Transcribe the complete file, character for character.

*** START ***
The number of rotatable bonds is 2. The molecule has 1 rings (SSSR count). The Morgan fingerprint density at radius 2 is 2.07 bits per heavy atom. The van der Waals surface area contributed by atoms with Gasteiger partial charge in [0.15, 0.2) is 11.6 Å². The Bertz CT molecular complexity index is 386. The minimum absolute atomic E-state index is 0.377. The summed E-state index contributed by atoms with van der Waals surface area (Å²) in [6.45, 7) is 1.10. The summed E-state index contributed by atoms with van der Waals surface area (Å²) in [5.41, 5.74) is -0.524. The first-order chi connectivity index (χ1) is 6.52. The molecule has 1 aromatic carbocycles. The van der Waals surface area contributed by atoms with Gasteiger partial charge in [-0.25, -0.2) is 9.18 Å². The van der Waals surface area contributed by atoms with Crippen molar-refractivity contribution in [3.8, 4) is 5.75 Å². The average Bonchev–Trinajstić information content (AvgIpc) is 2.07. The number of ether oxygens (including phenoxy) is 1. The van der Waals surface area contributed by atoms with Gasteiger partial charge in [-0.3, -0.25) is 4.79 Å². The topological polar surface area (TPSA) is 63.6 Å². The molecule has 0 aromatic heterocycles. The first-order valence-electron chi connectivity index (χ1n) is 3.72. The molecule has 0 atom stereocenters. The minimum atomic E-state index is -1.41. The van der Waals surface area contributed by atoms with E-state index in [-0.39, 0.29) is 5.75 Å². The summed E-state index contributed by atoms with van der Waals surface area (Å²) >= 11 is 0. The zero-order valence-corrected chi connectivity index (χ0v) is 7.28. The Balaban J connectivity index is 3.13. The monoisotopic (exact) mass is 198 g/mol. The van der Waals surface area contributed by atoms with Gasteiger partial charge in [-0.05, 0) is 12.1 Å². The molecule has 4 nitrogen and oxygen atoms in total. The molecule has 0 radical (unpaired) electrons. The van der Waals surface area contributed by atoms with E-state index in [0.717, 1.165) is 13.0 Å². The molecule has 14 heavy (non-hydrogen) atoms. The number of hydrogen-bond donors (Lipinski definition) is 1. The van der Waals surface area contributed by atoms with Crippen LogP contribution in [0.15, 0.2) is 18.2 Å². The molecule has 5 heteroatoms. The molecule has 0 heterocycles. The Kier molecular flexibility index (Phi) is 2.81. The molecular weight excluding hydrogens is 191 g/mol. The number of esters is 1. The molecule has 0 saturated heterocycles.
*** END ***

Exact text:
The number of rotatable bonds is 2. The molecule has 1 rings (SSSR count). The Morgan fingerprint density at radius 2 is 2.07 bits per heavy atom. The van der Waals surface area contributed by atoms with Gasteiger partial charge in [0.15, 0.2) is 11.6 Å². The Bertz CT molecular complexity index is 386. The minimum absolute atomic E-state index is 0.377. The summed E-state index contributed by atoms with van der Waals surface area (Å²) in [6.45, 7) is 1.10. The summed E-state index contributed by atoms with van der Waals surface area (Å²) in [5.41, 5.74) is -0.524. The first-order chi connectivity index (χ1) is 6.52. The molecule has 1 aromatic carbocycles. The van der Waals surface area contributed by atoms with Gasteiger partial charge in [-0.25, -0.2) is 9.18 Å². The van der Waals surface area contributed by atoms with Crippen molar-refractivity contribution in [3.8, 4) is 5.75 Å². The average Bonchev–Trinajstić information content (AvgIpc) is 2.07. The number of ether oxygens (including phenoxy) is 1. The van der Waals surface area contributed by atoms with Gasteiger partial charge in [-0.3, -0.25) is 4.79 Å². The topological polar surface area (TPSA) is 63.6 Å². The molecule has 0 aromatic heterocycles. The first-order valence-electron chi connectivity index (χ1n) is 3.72. The molecule has 0 atom stereocenters. The minimum atomic E-state index is -1.41. The van der Waals surface area contributed by atoms with E-state index in [-0.39, 0.29) is 5.75 Å². The summed E-state index contributed by atoms with van der Waals surface area (Å²) >= 11 is 0. The zero-order valence-corrected chi connectivity index (χ0v) is 7.28. The Balaban J connectivity index is 3.13. The monoisotopic (exact) mass is 198 g/mol. The van der Waals surface area contributed by atoms with Gasteiger partial charge in [-0.05, 0) is 12.1 Å². The molecule has 4 nitrogen and oxygen atoms in total. The molecule has 0 radical (unpaired) electrons. The van der Waals surface area contributed by atoms with E-state index in [0.717, 1.165) is 13.0 Å². The molecule has 14 heavy (non-hydrogen) atoms. The number of hydrogen-bond donors (Lipinski definition) is 1. The van der Waals surface area contributed by atoms with Crippen LogP contribution in [0.15, 0.2) is 18.2 Å². The molecule has 5 heteroatoms. The molecule has 0 heterocycles. The Kier molecular flexibility index (Phi) is 2.81. The molecular weight excluding hydrogens is 191 g/mol. The number of esters is 1. The molecule has 0 saturated heterocycles.